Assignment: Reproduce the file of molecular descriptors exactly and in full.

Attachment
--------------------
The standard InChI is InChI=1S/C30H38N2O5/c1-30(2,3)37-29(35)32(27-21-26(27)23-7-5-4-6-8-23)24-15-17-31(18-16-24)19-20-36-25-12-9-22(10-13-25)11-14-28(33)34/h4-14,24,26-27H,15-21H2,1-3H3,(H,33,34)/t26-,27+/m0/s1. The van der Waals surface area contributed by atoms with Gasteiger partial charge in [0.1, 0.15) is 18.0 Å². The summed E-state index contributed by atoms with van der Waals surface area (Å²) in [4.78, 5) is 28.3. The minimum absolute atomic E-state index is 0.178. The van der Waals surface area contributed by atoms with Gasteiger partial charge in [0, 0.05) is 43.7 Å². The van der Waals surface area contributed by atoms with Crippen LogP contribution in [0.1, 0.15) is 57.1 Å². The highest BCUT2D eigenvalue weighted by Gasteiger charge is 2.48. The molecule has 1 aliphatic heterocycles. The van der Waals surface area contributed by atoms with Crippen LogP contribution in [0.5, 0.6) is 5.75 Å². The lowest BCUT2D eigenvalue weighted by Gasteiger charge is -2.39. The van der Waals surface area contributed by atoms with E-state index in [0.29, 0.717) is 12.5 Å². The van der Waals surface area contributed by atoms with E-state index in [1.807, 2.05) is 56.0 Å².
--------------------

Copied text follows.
The standard InChI is InChI=1S/C30H38N2O5/c1-30(2,3)37-29(35)32(27-21-26(27)23-7-5-4-6-8-23)24-15-17-31(18-16-24)19-20-36-25-12-9-22(10-13-25)11-14-28(33)34/h4-14,24,26-27H,15-21H2,1-3H3,(H,33,34)/t26-,27+/m0/s1. The van der Waals surface area contributed by atoms with Gasteiger partial charge in [0.1, 0.15) is 18.0 Å². The summed E-state index contributed by atoms with van der Waals surface area (Å²) in [4.78, 5) is 28.3. The minimum absolute atomic E-state index is 0.178. The van der Waals surface area contributed by atoms with Gasteiger partial charge in [0, 0.05) is 43.7 Å². The van der Waals surface area contributed by atoms with Crippen LogP contribution in [0.1, 0.15) is 57.1 Å². The highest BCUT2D eigenvalue weighted by Gasteiger charge is 2.48. The molecule has 1 aliphatic heterocycles. The van der Waals surface area contributed by atoms with Crippen LogP contribution in [0.5, 0.6) is 5.75 Å². The lowest BCUT2D eigenvalue weighted by Gasteiger charge is -2.39. The van der Waals surface area contributed by atoms with E-state index in [0.29, 0.717) is 12.5 Å². The van der Waals surface area contributed by atoms with E-state index in [1.807, 2.05) is 56.0 Å².